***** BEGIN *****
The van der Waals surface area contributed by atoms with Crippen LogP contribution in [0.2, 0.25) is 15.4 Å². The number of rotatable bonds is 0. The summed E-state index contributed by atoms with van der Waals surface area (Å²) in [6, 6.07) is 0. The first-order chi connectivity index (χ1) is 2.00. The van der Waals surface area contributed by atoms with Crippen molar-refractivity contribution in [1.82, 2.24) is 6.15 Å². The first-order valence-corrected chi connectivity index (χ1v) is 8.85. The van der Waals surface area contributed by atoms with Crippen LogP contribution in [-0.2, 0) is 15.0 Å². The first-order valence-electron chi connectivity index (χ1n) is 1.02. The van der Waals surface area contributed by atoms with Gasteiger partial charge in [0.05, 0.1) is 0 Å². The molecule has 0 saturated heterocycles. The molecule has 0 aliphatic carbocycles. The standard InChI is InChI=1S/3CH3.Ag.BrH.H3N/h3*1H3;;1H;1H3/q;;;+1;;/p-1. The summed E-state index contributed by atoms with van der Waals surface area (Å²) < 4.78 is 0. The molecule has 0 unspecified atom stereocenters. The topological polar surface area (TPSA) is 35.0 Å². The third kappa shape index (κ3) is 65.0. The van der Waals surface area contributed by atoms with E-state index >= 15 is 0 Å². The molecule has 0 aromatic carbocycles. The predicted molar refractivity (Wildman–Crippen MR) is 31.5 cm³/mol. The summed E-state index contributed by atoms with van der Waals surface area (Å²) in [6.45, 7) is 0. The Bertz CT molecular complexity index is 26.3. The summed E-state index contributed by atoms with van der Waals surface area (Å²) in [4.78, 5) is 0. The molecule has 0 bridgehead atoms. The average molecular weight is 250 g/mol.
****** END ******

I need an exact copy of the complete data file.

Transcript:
The van der Waals surface area contributed by atoms with Crippen LogP contribution in [0.2, 0.25) is 15.4 Å². The number of rotatable bonds is 0. The summed E-state index contributed by atoms with van der Waals surface area (Å²) in [6, 6.07) is 0. The first-order chi connectivity index (χ1) is 2.00. The van der Waals surface area contributed by atoms with Crippen molar-refractivity contribution in [1.82, 2.24) is 6.15 Å². The first-order valence-corrected chi connectivity index (χ1v) is 8.85. The van der Waals surface area contributed by atoms with Crippen LogP contribution in [-0.2, 0) is 15.0 Å². The first-order valence-electron chi connectivity index (χ1n) is 1.02. The van der Waals surface area contributed by atoms with Gasteiger partial charge in [0.05, 0.1) is 0 Å². The molecule has 0 saturated heterocycles. The molecule has 0 aliphatic carbocycles. The standard InChI is InChI=1S/3CH3.Ag.BrH.H3N/h3*1H3;;1H;1H3/q;;;+1;;/p-1. The summed E-state index contributed by atoms with van der Waals surface area (Å²) < 4.78 is 0. The molecule has 0 unspecified atom stereocenters. The topological polar surface area (TPSA) is 35.0 Å². The third kappa shape index (κ3) is 65.0. The van der Waals surface area contributed by atoms with E-state index >= 15 is 0 Å². The molecule has 0 aromatic carbocycles. The predicted molar refractivity (Wildman–Crippen MR) is 31.5 cm³/mol. The summed E-state index contributed by atoms with van der Waals surface area (Å²) in [6.45, 7) is 0. The Bertz CT molecular complexity index is 26.3. The summed E-state index contributed by atoms with van der Waals surface area (Å²) in [4.78, 5) is 0. The molecule has 0 bridgehead atoms. The average molecular weight is 250 g/mol.